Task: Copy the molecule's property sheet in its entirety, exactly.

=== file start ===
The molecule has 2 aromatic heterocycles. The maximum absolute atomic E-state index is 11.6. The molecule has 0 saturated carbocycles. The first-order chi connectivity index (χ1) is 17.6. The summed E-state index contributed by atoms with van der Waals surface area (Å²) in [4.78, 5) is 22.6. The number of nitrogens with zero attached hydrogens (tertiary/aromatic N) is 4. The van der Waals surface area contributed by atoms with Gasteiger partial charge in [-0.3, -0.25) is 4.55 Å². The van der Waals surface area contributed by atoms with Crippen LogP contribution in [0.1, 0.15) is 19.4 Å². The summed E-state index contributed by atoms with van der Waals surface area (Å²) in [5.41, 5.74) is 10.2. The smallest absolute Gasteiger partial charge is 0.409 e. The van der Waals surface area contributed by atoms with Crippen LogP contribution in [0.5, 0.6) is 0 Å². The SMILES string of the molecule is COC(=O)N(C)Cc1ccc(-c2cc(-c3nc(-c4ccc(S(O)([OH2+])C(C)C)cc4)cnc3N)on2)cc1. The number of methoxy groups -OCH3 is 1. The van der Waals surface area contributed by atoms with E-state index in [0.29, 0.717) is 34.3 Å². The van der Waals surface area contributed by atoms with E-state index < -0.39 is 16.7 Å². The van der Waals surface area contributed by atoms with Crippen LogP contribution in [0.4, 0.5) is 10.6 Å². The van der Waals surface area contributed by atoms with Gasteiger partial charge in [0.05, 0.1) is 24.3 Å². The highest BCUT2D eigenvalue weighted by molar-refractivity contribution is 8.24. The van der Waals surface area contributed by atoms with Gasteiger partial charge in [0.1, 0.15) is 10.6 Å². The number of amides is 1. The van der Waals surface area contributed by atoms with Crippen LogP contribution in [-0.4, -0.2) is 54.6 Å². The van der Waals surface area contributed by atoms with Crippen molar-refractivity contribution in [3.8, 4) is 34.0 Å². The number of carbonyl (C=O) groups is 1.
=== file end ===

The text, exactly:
The molecule has 2 aromatic heterocycles. The maximum absolute atomic E-state index is 11.6. The molecule has 0 saturated carbocycles. The first-order chi connectivity index (χ1) is 17.6. The summed E-state index contributed by atoms with van der Waals surface area (Å²) in [4.78, 5) is 22.6. The number of nitrogens with zero attached hydrogens (tertiary/aromatic N) is 4. The van der Waals surface area contributed by atoms with Gasteiger partial charge in [-0.3, -0.25) is 4.55 Å². The van der Waals surface area contributed by atoms with Crippen LogP contribution in [0.1, 0.15) is 19.4 Å². The summed E-state index contributed by atoms with van der Waals surface area (Å²) in [5.41, 5.74) is 10.2. The smallest absolute Gasteiger partial charge is 0.409 e. The van der Waals surface area contributed by atoms with Crippen LogP contribution in [0.5, 0.6) is 0 Å². The SMILES string of the molecule is COC(=O)N(C)Cc1ccc(-c2cc(-c3nc(-c4ccc(S(O)([OH2+])C(C)C)cc4)cnc3N)on2)cc1. The number of methoxy groups -OCH3 is 1. The van der Waals surface area contributed by atoms with E-state index in [0.29, 0.717) is 34.3 Å². The van der Waals surface area contributed by atoms with E-state index < -0.39 is 16.7 Å². The van der Waals surface area contributed by atoms with Crippen LogP contribution in [0.4, 0.5) is 10.6 Å². The van der Waals surface area contributed by atoms with Gasteiger partial charge in [0.05, 0.1) is 24.3 Å². The highest BCUT2D eigenvalue weighted by molar-refractivity contribution is 8.24. The van der Waals surface area contributed by atoms with Gasteiger partial charge in [0.1, 0.15) is 10.6 Å². The number of amides is 1. The van der Waals surface area contributed by atoms with Crippen LogP contribution in [-0.4, -0.2) is 54.6 Å². The van der Waals surface area contributed by atoms with Crippen molar-refractivity contribution in [3.8, 4) is 34.0 Å². The number of carbonyl (C=O) groups is 1.